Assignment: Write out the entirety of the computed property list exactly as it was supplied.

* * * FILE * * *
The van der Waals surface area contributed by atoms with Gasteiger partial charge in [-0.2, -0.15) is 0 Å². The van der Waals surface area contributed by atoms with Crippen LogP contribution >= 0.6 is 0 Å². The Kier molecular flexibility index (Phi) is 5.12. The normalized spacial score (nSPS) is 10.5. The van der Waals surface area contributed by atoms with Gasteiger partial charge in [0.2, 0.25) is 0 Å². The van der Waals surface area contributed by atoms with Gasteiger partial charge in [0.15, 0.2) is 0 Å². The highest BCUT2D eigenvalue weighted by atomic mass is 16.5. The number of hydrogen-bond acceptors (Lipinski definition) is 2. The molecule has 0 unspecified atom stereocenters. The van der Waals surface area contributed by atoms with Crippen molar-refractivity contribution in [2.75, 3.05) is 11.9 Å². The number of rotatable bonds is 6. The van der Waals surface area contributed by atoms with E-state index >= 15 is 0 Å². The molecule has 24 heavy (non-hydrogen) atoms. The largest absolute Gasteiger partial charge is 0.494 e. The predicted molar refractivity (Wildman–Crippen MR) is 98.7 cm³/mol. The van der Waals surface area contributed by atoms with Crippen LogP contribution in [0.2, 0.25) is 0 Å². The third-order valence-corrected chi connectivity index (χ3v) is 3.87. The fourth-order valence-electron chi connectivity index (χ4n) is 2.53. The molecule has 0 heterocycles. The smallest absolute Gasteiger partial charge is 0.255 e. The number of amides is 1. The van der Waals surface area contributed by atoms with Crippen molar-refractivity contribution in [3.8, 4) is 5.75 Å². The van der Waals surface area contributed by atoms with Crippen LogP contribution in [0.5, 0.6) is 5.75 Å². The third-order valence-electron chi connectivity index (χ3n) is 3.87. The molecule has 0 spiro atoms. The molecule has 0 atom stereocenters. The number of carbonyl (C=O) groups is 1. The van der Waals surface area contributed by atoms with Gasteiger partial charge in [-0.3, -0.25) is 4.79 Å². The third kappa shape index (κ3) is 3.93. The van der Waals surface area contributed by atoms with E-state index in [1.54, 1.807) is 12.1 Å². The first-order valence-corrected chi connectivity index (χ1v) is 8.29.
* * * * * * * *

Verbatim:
The van der Waals surface area contributed by atoms with Gasteiger partial charge in [-0.2, -0.15) is 0 Å². The van der Waals surface area contributed by atoms with Crippen LogP contribution >= 0.6 is 0 Å². The Kier molecular flexibility index (Phi) is 5.12. The normalized spacial score (nSPS) is 10.5. The van der Waals surface area contributed by atoms with Gasteiger partial charge in [0.2, 0.25) is 0 Å². The van der Waals surface area contributed by atoms with Gasteiger partial charge in [0.15, 0.2) is 0 Å². The highest BCUT2D eigenvalue weighted by atomic mass is 16.5. The number of hydrogen-bond acceptors (Lipinski definition) is 2. The molecule has 0 unspecified atom stereocenters. The van der Waals surface area contributed by atoms with Crippen molar-refractivity contribution in [2.75, 3.05) is 11.9 Å². The number of rotatable bonds is 6. The van der Waals surface area contributed by atoms with E-state index >= 15 is 0 Å². The molecule has 24 heavy (non-hydrogen) atoms. The largest absolute Gasteiger partial charge is 0.494 e. The predicted molar refractivity (Wildman–Crippen MR) is 98.7 cm³/mol. The van der Waals surface area contributed by atoms with Crippen LogP contribution in [0.2, 0.25) is 0 Å². The third-order valence-corrected chi connectivity index (χ3v) is 3.87. The fourth-order valence-electron chi connectivity index (χ4n) is 2.53. The molecule has 0 heterocycles. The smallest absolute Gasteiger partial charge is 0.255 e. The number of amides is 1. The van der Waals surface area contributed by atoms with Crippen molar-refractivity contribution in [3.8, 4) is 5.75 Å². The van der Waals surface area contributed by atoms with Crippen LogP contribution in [0.5, 0.6) is 5.75 Å². The third-order valence-electron chi connectivity index (χ3n) is 3.87. The molecule has 0 spiro atoms. The molecule has 0 atom stereocenters. The number of carbonyl (C=O) groups is 1. The van der Waals surface area contributed by atoms with Gasteiger partial charge in [-0.3, -0.25) is 4.79 Å². The third kappa shape index (κ3) is 3.93. The van der Waals surface area contributed by atoms with E-state index in [1.54, 1.807) is 12.1 Å². The first-order valence-corrected chi connectivity index (χ1v) is 8.29.